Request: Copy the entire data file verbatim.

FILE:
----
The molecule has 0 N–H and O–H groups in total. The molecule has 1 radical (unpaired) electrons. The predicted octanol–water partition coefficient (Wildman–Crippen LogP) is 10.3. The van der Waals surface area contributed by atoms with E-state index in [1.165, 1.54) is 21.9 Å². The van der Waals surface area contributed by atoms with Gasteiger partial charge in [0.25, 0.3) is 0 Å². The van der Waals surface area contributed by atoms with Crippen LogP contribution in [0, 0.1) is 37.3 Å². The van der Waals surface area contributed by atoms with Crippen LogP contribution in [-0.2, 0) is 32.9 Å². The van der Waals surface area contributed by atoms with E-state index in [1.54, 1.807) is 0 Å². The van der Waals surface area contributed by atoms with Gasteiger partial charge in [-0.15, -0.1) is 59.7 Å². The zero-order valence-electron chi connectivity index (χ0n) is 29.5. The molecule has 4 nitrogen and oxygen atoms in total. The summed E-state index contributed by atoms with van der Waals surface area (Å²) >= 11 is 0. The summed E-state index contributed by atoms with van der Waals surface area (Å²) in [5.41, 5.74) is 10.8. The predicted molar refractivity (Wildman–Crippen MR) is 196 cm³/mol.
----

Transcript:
The molecule has 0 N–H and O–H groups in total. The molecule has 1 radical (unpaired) electrons. The predicted octanol–water partition coefficient (Wildman–Crippen LogP) is 10.3. The van der Waals surface area contributed by atoms with E-state index in [1.165, 1.54) is 21.9 Å². The van der Waals surface area contributed by atoms with Gasteiger partial charge in [0.25, 0.3) is 0 Å². The van der Waals surface area contributed by atoms with Crippen LogP contribution in [0, 0.1) is 37.3 Å². The van der Waals surface area contributed by atoms with Crippen LogP contribution in [-0.2, 0) is 32.9 Å². The van der Waals surface area contributed by atoms with E-state index in [1.54, 1.807) is 0 Å². The van der Waals surface area contributed by atoms with Gasteiger partial charge in [-0.15, -0.1) is 59.7 Å². The zero-order valence-electron chi connectivity index (χ0n) is 29.5. The molecule has 4 nitrogen and oxygen atoms in total. The summed E-state index contributed by atoms with van der Waals surface area (Å²) >= 11 is 0. The summed E-state index contributed by atoms with van der Waals surface area (Å²) in [5.41, 5.74) is 10.8. The predicted molar refractivity (Wildman–Crippen MR) is 196 cm³/mol.